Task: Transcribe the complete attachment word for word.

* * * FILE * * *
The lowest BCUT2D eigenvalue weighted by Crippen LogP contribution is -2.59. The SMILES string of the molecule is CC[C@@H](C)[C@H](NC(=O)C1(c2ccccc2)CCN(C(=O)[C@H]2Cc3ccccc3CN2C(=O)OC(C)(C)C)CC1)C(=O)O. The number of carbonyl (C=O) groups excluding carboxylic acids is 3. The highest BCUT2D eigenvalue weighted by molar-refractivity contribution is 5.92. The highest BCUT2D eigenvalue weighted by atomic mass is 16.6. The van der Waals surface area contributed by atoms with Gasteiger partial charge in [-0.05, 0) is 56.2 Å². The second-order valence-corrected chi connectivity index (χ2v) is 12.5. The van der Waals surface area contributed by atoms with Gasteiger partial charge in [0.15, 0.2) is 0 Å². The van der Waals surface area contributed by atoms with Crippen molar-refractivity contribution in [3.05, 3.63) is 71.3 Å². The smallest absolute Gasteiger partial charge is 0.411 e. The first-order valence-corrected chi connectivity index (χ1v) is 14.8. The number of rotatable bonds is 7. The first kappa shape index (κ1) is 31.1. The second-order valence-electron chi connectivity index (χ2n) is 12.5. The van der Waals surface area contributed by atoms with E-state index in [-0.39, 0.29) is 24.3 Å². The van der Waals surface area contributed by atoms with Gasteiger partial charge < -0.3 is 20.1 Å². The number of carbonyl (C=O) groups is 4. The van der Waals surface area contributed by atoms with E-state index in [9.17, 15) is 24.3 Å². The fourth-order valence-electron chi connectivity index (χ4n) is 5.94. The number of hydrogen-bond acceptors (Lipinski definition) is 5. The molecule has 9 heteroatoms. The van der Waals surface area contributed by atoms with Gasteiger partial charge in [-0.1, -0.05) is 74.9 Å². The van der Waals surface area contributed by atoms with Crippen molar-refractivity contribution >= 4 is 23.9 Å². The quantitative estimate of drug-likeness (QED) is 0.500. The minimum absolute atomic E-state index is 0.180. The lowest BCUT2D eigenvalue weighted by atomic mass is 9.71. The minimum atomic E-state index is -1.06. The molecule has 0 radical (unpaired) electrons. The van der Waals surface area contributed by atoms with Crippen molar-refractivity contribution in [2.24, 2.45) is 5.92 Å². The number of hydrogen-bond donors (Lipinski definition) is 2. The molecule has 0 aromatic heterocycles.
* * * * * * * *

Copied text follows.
The lowest BCUT2D eigenvalue weighted by Crippen LogP contribution is -2.59. The SMILES string of the molecule is CC[C@@H](C)[C@H](NC(=O)C1(c2ccccc2)CCN(C(=O)[C@H]2Cc3ccccc3CN2C(=O)OC(C)(C)C)CC1)C(=O)O. The number of carbonyl (C=O) groups excluding carboxylic acids is 3. The highest BCUT2D eigenvalue weighted by molar-refractivity contribution is 5.92. The highest BCUT2D eigenvalue weighted by atomic mass is 16.6. The van der Waals surface area contributed by atoms with Gasteiger partial charge in [-0.05, 0) is 56.2 Å². The second-order valence-corrected chi connectivity index (χ2v) is 12.5. The van der Waals surface area contributed by atoms with Gasteiger partial charge in [0.15, 0.2) is 0 Å². The van der Waals surface area contributed by atoms with Crippen molar-refractivity contribution in [3.05, 3.63) is 71.3 Å². The smallest absolute Gasteiger partial charge is 0.411 e. The first-order valence-corrected chi connectivity index (χ1v) is 14.8. The number of rotatable bonds is 7. The first kappa shape index (κ1) is 31.1. The second-order valence-electron chi connectivity index (χ2n) is 12.5. The van der Waals surface area contributed by atoms with E-state index in [-0.39, 0.29) is 24.3 Å². The van der Waals surface area contributed by atoms with Gasteiger partial charge < -0.3 is 20.1 Å². The number of carbonyl (C=O) groups is 4. The van der Waals surface area contributed by atoms with E-state index in [9.17, 15) is 24.3 Å². The fourth-order valence-electron chi connectivity index (χ4n) is 5.94. The number of hydrogen-bond acceptors (Lipinski definition) is 5. The molecule has 9 heteroatoms. The van der Waals surface area contributed by atoms with Gasteiger partial charge in [-0.1, -0.05) is 74.9 Å². The van der Waals surface area contributed by atoms with Crippen molar-refractivity contribution >= 4 is 23.9 Å². The quantitative estimate of drug-likeness (QED) is 0.500. The minimum absolute atomic E-state index is 0.180. The lowest BCUT2D eigenvalue weighted by atomic mass is 9.71. The minimum atomic E-state index is -1.06. The molecule has 0 radical (unpaired) electrons. The van der Waals surface area contributed by atoms with Crippen molar-refractivity contribution in [2.24, 2.45) is 5.92 Å². The number of hydrogen-bond donors (Lipinski definition) is 2. The molecule has 0 aromatic heterocycles.